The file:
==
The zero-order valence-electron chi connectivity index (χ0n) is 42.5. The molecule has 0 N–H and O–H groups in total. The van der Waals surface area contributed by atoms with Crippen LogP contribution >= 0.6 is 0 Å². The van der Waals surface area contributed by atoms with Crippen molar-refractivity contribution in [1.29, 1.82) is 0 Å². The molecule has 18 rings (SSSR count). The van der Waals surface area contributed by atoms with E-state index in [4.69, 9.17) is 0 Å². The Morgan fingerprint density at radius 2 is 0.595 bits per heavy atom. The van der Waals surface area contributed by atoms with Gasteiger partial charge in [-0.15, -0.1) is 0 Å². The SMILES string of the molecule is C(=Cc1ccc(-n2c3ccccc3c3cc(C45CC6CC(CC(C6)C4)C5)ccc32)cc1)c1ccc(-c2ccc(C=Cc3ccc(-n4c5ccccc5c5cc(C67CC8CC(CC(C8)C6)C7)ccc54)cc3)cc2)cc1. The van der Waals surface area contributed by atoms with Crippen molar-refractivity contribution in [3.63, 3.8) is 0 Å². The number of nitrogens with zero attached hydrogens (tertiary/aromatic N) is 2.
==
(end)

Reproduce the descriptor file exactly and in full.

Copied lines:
The zero-order valence-electron chi connectivity index (χ0n) is 42.5. The molecule has 0 N–H and O–H groups in total. The van der Waals surface area contributed by atoms with Crippen LogP contribution >= 0.6 is 0 Å². The van der Waals surface area contributed by atoms with Crippen molar-refractivity contribution in [1.29, 1.82) is 0 Å². The molecule has 18 rings (SSSR count). The van der Waals surface area contributed by atoms with E-state index in [4.69, 9.17) is 0 Å². The Morgan fingerprint density at radius 2 is 0.595 bits per heavy atom. The van der Waals surface area contributed by atoms with Gasteiger partial charge in [-0.15, -0.1) is 0 Å². The SMILES string of the molecule is C(=Cc1ccc(-n2c3ccccc3c3cc(C45CC6CC(CC(C6)C4)C5)ccc32)cc1)c1ccc(-c2ccc(C=Cc3ccc(-n4c5ccccc5c5cc(C67CC8CC(CC(C8)C6)C7)ccc54)cc3)cc2)cc1. The van der Waals surface area contributed by atoms with Crippen molar-refractivity contribution in [3.63, 3.8) is 0 Å². The number of nitrogens with zero attached hydrogens (tertiary/aromatic N) is 2.